The line between remodeling and new construction is often a blurry one — and our renovation of a faded 1958 Sears kit home definitely crossed that line. Situated on a beautiful treed lot in Zionsville, the home’s foundation was solid enough to give us a starting point for extending its footprint to create the dream home our clients envisioned. Here’s how we did it.
Draw Twice; Build Once
There’s an old saying in construction that highlights the careful preparation needed to minimize wasted materials and time: “Measure twice; cut once.”
During our initial interview and design phases, the owners expressed a desire to keep the home’s existing basement and build out onto the lot from there. Our team needed to fully understand not only how the new construction would fit with the surrounding landscape but also how it would connect to and extend the space. So we engaged an architect to create a drawing of the current structure, then we worked with our designers to overlay new architectural drawings onto it.
The extra drawing was our “measure twice” planning step, not only providing us with a thorough, detailed picture of where we were starting from but allowing our team to refine our vision of how to best use what we already had in place to get us where we wanted to go next.
Taking a Strong Foundation to a Whole New Level (Literally)
The new construction needed to nestle down into a sloping lot. Gary Nance Design created a blueprint for a multi-level home reminiscent of boulders growing up out of the landscape. Because we wanted excavation to begin before demolition was completed, we phased the demo to start with the parts of the existing home that abutted the new foundation and crawl spaces. We preserved only the basement itself — all other contact points (columns, etc.) were replaced to eliminate any questions about the structural integrity of the construction. Great care was taken by our construction partner’s skilled machinery operators to do as little damage as possible to preserve as many of the surrounding, mature trees as possible.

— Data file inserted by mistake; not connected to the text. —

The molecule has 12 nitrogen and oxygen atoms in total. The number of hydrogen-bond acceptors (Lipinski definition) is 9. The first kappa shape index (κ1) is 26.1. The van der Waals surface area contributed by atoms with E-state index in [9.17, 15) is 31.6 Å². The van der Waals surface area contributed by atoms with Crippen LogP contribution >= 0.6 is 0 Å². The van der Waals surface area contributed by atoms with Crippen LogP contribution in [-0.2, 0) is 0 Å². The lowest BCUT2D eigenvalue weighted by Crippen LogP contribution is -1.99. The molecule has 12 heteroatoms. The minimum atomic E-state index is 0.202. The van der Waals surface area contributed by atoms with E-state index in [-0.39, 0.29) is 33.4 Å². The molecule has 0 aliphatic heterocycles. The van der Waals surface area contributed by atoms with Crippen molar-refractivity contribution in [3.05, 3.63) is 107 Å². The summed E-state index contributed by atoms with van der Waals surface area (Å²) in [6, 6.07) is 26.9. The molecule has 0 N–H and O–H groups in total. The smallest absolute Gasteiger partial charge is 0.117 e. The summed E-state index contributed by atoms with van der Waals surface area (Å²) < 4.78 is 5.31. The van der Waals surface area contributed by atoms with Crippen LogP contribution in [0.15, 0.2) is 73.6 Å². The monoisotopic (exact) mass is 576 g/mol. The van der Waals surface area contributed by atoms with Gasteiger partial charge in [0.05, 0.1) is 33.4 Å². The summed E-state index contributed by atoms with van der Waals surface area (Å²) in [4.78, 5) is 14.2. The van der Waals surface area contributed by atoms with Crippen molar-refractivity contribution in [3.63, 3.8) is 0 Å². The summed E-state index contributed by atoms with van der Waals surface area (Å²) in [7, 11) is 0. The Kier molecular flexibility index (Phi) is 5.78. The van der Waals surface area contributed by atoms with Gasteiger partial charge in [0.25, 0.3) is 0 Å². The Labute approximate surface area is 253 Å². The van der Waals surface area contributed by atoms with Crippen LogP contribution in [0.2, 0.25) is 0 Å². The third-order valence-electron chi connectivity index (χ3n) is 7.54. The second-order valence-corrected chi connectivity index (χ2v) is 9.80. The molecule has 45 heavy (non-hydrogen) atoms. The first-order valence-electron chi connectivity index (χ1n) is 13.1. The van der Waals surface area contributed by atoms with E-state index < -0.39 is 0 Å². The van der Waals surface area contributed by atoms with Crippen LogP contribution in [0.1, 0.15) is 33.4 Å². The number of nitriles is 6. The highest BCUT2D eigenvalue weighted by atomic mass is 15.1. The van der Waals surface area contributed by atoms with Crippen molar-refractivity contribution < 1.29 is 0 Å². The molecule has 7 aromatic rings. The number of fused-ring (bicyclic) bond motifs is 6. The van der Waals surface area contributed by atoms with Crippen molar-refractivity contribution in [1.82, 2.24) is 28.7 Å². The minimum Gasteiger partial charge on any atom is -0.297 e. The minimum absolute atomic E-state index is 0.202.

Once excavation was completed, the construction team framed up the foundation and poured concrete into the forms, creating a gentle, stair-stepped footprint that more than tripled the size of the existing home. After the concrete cured, they removed the framing and prepared for the next steps. We like these photos because they capture how the different zones of the new house’s design follow the slope of the land, down and away from the original structure.
Framing Up the Home’s Foundation for Future Success
The construction crew leveled the surface before pouring and smoothing the new concrete foundation and crawl spaces. Finally, they framed up the flooring, and up we went from there!
The end result was nothing short of transformational. Although many home renovations involve adding onto an existing structure, the complexities of this project — retaining the existing basement, designing for the slope, preserving the property’s mature trees and natural beauty — challenged our teams to take our planning and execution processes to a level of detail that was both exciting and rewarding for us.